Lately, the best seller lists seem to be chock full of biographies auto-biographies and memoirs. There's Life, Keith Richard's tell-all; Washington, Ron Chernow's bio of the father of our country; A Mickey Mantle biography called The Last Boy by Jane Leavy; Condoleeza Rice's memoir of her parents entitled Extraordinary, Ordinary People; and the very long awaited (100 years) first volume of Mark Twain's autobiography, just to name a few. And don't forget our beloved W's soon to be released tome he's dubbed Decision Points (sounds apt for "The Decider"). But if those heady titles aren't enough to satiate your true-story jones, here are five brand new alternate non-fiction books for all of you history buffs, travel aficionados, science geeks or just plain bad news bears.
- Unbroken by Laura Hillenbrand (Seabiscuit) tells the fascinating and inspiring story of Louis Zamperini, a hell raiser turned Olympic athlete, who, during World War II, was captured by the Japanese. His tale of enduring strength confirms Louis as a true American hero. Hillenbrand has enjoyed nothing but raves for her sophomore effort.
- Cleopatra: A Life by Stacy Schiff re-examines the legacy of the most infamous Queen of Egypt. The Pulitzer prize winning Schiff spends considerable effort debunking Cleo's whore-queen persona, focusing on the Macedonian's ample accomplishments during her difficult reign. Schiff, one of the premier historians writing today, paints an illuminating portrait of a much maligned and notorious figure, an enigma shrouded in myth, who until now we knew so little about.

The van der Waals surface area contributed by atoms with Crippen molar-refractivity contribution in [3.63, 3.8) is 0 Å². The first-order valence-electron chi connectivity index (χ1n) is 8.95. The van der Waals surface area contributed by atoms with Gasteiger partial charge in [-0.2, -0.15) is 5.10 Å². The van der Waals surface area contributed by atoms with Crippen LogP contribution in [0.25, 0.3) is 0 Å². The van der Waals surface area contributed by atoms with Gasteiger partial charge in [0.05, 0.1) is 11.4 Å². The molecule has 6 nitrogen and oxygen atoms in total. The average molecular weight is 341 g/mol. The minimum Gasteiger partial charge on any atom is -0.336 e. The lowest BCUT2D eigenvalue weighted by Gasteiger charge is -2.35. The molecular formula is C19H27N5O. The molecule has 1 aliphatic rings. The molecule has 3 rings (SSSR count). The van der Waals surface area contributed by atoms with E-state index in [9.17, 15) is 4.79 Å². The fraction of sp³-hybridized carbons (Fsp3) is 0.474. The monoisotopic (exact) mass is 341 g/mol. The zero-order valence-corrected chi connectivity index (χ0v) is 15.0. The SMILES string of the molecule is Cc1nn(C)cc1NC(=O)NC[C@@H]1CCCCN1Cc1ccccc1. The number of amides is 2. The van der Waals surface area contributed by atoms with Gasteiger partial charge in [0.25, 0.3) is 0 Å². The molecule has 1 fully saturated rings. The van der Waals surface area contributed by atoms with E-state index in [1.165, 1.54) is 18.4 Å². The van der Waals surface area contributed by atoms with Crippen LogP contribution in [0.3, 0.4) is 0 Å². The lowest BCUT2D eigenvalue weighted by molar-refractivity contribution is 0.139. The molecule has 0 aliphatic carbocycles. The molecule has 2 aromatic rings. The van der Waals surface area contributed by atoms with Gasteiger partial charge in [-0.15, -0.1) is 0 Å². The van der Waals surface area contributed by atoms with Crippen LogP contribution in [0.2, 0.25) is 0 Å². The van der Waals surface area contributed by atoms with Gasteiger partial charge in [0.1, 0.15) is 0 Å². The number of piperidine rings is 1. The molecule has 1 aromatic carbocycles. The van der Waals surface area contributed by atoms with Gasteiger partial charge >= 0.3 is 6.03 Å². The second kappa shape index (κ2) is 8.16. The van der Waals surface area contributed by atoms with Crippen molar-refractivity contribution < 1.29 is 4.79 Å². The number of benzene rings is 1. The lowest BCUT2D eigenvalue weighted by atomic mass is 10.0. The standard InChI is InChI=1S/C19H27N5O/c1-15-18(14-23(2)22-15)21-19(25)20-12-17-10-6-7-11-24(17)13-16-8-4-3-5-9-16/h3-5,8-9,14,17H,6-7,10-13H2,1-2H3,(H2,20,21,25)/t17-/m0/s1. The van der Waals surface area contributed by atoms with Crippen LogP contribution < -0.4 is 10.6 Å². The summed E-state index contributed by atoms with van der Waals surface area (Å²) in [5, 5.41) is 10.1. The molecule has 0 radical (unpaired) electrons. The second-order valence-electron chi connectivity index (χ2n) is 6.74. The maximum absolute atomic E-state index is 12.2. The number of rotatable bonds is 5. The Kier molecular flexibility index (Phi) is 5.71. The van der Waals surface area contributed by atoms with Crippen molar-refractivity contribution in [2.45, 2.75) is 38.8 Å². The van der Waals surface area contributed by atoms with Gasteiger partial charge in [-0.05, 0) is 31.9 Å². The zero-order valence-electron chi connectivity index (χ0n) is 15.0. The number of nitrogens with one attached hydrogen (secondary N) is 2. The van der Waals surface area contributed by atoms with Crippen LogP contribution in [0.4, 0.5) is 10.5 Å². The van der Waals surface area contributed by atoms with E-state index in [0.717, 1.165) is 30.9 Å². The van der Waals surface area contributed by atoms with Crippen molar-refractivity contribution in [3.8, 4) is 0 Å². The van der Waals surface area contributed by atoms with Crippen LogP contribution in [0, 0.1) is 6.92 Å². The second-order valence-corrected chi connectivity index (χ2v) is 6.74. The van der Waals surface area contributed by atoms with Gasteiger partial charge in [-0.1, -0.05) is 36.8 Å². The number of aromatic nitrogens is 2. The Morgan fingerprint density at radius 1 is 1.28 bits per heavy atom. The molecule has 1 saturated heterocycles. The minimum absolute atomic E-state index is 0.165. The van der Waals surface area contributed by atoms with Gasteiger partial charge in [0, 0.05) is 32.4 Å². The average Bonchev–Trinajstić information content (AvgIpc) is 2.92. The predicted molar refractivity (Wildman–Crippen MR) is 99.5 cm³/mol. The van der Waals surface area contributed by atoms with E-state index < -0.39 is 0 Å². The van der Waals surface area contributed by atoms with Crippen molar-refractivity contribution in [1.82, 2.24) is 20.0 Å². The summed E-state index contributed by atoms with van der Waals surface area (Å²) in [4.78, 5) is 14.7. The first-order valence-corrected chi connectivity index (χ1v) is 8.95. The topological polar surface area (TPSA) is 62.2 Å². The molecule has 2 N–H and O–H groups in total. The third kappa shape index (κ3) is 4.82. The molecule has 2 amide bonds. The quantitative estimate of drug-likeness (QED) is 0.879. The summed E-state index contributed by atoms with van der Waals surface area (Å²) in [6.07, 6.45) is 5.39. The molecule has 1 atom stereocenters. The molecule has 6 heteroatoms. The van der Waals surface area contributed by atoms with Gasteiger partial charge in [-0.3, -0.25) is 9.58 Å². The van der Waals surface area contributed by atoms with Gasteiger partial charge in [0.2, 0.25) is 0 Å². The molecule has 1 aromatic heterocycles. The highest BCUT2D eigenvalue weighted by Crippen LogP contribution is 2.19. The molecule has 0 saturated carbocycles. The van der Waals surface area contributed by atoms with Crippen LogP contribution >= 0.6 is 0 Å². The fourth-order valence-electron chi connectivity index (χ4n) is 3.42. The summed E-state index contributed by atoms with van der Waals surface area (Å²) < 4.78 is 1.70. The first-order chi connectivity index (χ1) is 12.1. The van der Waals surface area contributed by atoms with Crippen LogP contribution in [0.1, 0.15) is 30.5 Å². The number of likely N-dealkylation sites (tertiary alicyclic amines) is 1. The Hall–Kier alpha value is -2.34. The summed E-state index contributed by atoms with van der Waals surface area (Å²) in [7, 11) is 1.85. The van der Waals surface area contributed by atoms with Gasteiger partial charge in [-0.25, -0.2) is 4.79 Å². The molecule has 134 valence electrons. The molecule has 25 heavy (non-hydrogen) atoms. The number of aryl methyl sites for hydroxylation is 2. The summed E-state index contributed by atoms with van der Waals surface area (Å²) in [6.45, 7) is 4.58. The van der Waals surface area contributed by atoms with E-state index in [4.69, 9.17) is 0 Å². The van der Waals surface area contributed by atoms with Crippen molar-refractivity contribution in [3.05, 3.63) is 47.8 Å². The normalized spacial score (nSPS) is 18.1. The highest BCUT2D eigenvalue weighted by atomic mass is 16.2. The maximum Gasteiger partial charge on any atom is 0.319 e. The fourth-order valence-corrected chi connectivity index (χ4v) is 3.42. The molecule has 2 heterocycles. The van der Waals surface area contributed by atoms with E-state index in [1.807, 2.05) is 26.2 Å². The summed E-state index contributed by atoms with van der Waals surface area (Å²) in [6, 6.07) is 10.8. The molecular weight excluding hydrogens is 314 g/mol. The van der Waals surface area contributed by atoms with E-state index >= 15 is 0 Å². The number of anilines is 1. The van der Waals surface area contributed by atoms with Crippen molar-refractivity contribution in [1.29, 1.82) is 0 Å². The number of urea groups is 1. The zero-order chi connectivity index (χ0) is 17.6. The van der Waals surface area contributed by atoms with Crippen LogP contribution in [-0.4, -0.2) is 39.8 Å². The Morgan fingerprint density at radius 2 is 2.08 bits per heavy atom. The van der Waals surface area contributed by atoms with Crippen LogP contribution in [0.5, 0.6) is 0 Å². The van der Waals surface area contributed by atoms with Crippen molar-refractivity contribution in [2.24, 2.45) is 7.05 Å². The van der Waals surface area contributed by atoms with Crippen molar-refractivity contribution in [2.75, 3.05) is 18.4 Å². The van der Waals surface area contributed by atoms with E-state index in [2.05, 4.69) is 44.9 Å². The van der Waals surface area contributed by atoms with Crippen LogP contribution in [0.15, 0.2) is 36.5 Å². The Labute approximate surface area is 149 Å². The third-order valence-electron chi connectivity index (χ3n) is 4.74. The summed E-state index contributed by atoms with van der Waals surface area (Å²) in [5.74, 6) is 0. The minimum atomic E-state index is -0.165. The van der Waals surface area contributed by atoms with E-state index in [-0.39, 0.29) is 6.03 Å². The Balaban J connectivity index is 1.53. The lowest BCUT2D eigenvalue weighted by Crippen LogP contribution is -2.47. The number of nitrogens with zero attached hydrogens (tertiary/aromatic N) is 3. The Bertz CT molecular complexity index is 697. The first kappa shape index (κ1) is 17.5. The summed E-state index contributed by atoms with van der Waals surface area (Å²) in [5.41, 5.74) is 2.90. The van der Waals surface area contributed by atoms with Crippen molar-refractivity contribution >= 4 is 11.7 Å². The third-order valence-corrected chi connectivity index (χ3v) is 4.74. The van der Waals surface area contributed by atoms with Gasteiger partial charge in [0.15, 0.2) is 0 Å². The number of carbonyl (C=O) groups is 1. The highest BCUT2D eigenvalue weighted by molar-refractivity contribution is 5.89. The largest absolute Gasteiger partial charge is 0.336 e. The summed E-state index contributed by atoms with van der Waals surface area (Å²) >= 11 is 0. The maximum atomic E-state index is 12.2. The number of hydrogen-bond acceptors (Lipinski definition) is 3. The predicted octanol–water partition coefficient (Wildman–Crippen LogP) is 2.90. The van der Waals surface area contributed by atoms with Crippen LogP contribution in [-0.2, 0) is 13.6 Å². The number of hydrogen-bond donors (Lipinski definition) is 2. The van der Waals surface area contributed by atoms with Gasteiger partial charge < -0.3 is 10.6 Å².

- Griftopia is the wonderfully snarky Matt Taibbi's scathing indictment of Goldman Sachs, Alan Greenspan, and the Tea Party, among others, in the what he describes as "the long con that is breaking America". Taibbi's usual jokey tone turns bitingly serious in this latest tract. He's written a caveat for the financial well being of not just the government and private sector, but for the rapidly vanishing middle class in this great nation.
- Travels in Siberia by Ian Frazier relates the author's adventures across the vast expanse of Russia's Siberian tundra. Frazier discovered the region through friends of his and has journeyed there five times over the last twelve years; this book is the chronicle of those journeys. The author's curiosity and love for the country transform an ordinary travel guide into an elucidating work of history and social commentary.
- The Mind's Eye by neurologist/author Oliver Sacks is a investigation into the neurological disorders that effect our vision. Sacks uses case studies to illuminate the pathologies of conditions like "word blindness", the inability to recognize even simple words by sight. The book becomes deeply personal as Sacks relates his own experience with a cancerous tumor lodged behind his eye. As usual, Oliver Sacks, engrosses the reader, going beyond the mere physiological, delving into the psychological and social aspects of the anomalous mind.